In fact, on my skin Nuit et Confidences was so straight-up vanilla that I got out a bottle of vanilla extract to compare it. The extract lasts longer — and is significantly less powdery.

Now, for full disclosure, my bottle of vanilla extract is actually double-strength Madagascar bourbon: fairly expensive stuff from The Spice House, with vanilla bean in the bottle, absolutely worth its weight in gold. It has taken me three years to get the bottle down to the last teaspoon, and that vanilla bean has been macerating in there for long enough to infuse the stuff with real magic. At the current price point, it’s $26 for a 4 oz. bottle, compared to $190 for 3.4 oz. of Nuit et Confidences (currently out of stock at the Goutal’s US website). Frankly, my dear, I’d rather have another bottle of the double-strength vanilla extract.

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Peonies, and Peony Fragrances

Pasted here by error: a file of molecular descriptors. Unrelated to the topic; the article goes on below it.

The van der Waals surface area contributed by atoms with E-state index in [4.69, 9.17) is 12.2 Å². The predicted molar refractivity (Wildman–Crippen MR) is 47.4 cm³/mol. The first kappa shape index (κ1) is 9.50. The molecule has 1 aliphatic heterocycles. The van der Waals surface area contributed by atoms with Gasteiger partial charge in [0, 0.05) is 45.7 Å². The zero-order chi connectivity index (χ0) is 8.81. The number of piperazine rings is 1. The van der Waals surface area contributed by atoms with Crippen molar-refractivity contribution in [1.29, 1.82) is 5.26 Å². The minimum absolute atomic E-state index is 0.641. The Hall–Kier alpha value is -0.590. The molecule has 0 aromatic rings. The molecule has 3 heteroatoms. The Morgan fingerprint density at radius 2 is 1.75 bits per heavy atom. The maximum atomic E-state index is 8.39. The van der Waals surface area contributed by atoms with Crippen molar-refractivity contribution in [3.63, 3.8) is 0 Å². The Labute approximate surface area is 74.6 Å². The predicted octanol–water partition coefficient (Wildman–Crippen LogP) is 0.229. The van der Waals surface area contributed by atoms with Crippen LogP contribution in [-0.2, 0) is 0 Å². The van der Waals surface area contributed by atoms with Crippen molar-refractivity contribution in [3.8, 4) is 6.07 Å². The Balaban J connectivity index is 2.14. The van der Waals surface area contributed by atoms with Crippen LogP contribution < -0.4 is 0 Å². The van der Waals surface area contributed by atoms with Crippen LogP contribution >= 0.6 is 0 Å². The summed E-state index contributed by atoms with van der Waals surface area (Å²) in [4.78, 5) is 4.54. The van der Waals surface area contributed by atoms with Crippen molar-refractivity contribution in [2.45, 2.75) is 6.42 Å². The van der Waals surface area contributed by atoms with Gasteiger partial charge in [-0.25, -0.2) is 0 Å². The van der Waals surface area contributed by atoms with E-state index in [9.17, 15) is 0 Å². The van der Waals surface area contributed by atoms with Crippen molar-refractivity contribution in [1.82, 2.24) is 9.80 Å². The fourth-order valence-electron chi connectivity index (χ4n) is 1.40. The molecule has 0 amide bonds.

Peonies are some of my favorite flowers. I adore them.

My Sarah Bernhardt peonies - blooms six inches across!
My Sarah Bernhardt peonies – blooms six inches across!

One of my grandmothers grew them. The other grandmother adored them as well, would stop anywhere to bend and sniff the flowers. She called them “pinies,” which must have been either some Appalachian pronunciation variant, or a pronunciation specific to her mother, because no one else I know calls them that. My sister insisted on having them at her June wedding. My daughter loves them. When our sweet Hayley-dog died last summer, we planted peonies near her grave.

PinkParfait2I prefer bush (herbaceous) peonies, not the Japanese tree peonies, which look pretty but lack the delicate but pervasive sweet scent of the old-fashioned ones. I like the double-flowering type. And I prefer them in pale pink or white; the dark pink ones are attractive, but I always think the smell matches the color of the lighter pink ones. Maybe that’s simply because the ones my grandmother grew were pale pink (Sarah Bernhardt) and white (Duchesse de Nemours), but there it is, an irrational preference.

Unfortunately, you can’t dry peonies, either whole or in petals, and retain any of the lovely scent, and I presume that’s why peony accords in perfumery often can smell very synthetic. There aren’t all that many fragrances in current production that smell like real peonies, in my opinion, but every now and then one will pop up and gain my affection.